After dancing for several months, I learned Tamil was the language to whose sounds we danced. I wanted to learn more. I knew anthropology could help understand the culture that shaped our bodies and movements. I applied to four graduate schools that taught Tamil and Tamil culture along with anthropology and ended up with the University of Chicago.
How did you come across the Special Drama groups?
I was in India in 1989 to study Tamil and lived in Madurai for many months. There was a Tamil Nadu Actors Sangam near where I lived. I knew Dr Mu Ramaswamy of Tanjore University, a scholar. When I asked him about Special Drama Artists, he said the dramas these actors performed were 'boring.'
Why were they boring?
That is what I asked him. I was intrigued by the word. I learned from him soon that the Tamil middle class as well as the upper class dismissed Special Dramas as being too mixed to be pure, too popular to be an art. The artists did not get respect. In many instances, they were ridiculed. Finding a good house for women artists was often difficult. Many people objected to the bawdy acts performed for two hours before the plays opened.
How did you make friends with the artists and producers of the shows?
I attended a Special Drama performance with a friend and we met several artists who invited us to their annual Guru Puja Remembrance Day. I made friends with many artists. I found the women to be very smart. They had the same hopes and aspirations for their children as the middle class and the rich. They wanted their children to be educated.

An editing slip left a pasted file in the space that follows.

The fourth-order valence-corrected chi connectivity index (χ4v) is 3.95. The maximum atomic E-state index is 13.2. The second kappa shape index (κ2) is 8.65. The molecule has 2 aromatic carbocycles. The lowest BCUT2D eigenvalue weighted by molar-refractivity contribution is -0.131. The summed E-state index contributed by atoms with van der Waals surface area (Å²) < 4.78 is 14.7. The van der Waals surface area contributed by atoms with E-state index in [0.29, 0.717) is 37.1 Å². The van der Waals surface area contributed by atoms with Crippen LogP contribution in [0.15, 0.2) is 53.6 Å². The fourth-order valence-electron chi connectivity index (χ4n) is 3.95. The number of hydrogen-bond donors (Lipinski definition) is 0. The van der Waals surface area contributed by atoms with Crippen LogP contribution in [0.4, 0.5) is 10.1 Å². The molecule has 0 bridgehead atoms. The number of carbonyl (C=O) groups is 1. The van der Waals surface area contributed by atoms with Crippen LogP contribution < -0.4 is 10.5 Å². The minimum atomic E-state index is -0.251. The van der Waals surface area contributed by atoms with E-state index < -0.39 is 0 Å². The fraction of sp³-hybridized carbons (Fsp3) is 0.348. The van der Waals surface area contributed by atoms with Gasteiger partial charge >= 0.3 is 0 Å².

You have said you found the women artists to be early feminists in India.
Right. Specially the women who had fought for Independence. They were quiet Gandhians. I thought it was remarkable they were taking up the fight against the British despite having their own problems. They had their minds. Even today, these women are quite strong and they want to take their destinies in their hands.
How did the book come about?
The world of the Special Drama artists and the problems and challenges they face was the subject of my PhD thesis. I was attempting to redress the lack of scholarship on Special Drama by documenting the genre. I wanted more people to know about these artists. I hope the book will do it.
Your book has been published by a distinguished university press. What do you expect the book to do for the Special Artists?
I wish the government and private agencies in India realize the importance of the popular art and help its artists and the producers.
Image: Uday Kuckian